Your #metoo Story Doesn’t Have To Be Obvious To Deserve Attention

Make your #metoo story heard!

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For the past few days social media has been invaded by the #metoo posts. At first only a few people dared to change their status, then more and more joined in. As it happens with most issues of harassment, the first person who comes out and talks about it, thinks they’re alone in their struggle, that they will be shamed and blamed for it, but it turns out that there are always a lot of people other there (both men and women) who have gone through similar things, yet never spoke about them.

As I started reading all these stories from close friends, acquaintances, and strangers about how at one point of another they were sexually harassed in some form or another, I started wondering about my own life. Have I really never been the subject of inappropriate comments or have I simply become so jaded that I’ve either blocked them or overlooked them to begin with? I wished I would be in the first category, that I would be that one person who’s just been lucky enough to have never dealt with this. But the reality was that I belonged to the second category. I wasn’t the victim of the obvious things, the ones we condemn publicly and point fingers at, it was the subtle comments that have made their way to me. I remember a coworker once saying to me before a meeting We don’t need your opinion, we just need a woman in the room” or “You look especially beautiful this morning. Did you have morning sex?” At the time I didn’t react to them. I ignored them, put them in a corner to be forgotten and never addressed, but this week I got a chance to think back about them and think about all the people who have received even worse comments or actions from the people around them who maybe seemed to have more power.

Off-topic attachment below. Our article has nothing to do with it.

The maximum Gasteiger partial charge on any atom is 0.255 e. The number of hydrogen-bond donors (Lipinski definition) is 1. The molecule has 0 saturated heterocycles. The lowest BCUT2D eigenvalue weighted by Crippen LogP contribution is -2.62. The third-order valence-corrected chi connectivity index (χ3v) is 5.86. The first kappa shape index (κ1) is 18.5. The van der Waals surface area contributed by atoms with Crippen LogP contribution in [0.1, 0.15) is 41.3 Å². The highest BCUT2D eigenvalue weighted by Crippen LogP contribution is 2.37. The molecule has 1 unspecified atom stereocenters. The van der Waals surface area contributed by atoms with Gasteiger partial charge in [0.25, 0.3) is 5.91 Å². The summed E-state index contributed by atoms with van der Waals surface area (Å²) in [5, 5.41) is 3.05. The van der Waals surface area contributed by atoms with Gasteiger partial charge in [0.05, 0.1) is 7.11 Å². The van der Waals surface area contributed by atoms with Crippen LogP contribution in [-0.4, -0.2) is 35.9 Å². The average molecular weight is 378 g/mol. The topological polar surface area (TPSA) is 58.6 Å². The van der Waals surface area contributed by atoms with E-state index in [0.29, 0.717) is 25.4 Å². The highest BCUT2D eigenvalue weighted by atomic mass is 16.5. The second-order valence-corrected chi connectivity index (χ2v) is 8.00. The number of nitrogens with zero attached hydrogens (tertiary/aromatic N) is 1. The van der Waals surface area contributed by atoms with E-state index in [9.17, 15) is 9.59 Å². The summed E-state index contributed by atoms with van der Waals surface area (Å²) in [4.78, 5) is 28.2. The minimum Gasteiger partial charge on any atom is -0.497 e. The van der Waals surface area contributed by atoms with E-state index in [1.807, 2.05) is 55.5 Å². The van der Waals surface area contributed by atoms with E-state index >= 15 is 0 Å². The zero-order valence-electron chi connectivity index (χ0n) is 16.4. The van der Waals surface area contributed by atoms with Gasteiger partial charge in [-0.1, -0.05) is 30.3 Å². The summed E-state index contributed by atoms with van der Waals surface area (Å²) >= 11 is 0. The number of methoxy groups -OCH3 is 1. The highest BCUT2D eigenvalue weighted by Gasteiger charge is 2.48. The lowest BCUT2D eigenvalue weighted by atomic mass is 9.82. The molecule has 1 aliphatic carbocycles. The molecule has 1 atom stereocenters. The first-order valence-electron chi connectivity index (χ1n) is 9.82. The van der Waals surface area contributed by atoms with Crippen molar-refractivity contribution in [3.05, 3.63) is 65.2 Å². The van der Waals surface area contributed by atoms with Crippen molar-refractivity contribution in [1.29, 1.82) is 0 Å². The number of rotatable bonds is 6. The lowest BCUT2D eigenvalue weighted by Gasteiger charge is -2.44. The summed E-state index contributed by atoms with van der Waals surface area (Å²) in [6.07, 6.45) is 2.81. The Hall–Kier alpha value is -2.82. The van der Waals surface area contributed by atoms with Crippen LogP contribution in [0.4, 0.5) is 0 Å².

I’ve heard stories from both men and women, none of the genders were spared, from the very obvious to the subtle, from clear requests of trading sex for favors to brief comments launched in the blink of an eye. While I don’t believe as Mayim Bialik does in her NY Times Op-Ed that dressing modestly and making sure you don’t flirt with anyone, protects anyone from unwanted advanced, I’m here to say that I’m a naturally joyful person, who finds it easy to connect with people, which sometimes means that my smile, my care, my joy can be seen as flirting for the men who want to take it as such. And honestly, even if it was flirting, that still doesn’t justify some of their actions.

Maybe it’s time we all took a moment to look around and notice all the times we’ve received inappropriate comments or behavior, yet chose to look the other way, or maybe we said those things or did something we should have never done and never apologized for it. What if we all took the next few weeks to address what needs to be addressed and to apologize to everyone who deserves our apology.

Your #metoo story doesn’t have to be obvious to be worth the attention.

Originally published at

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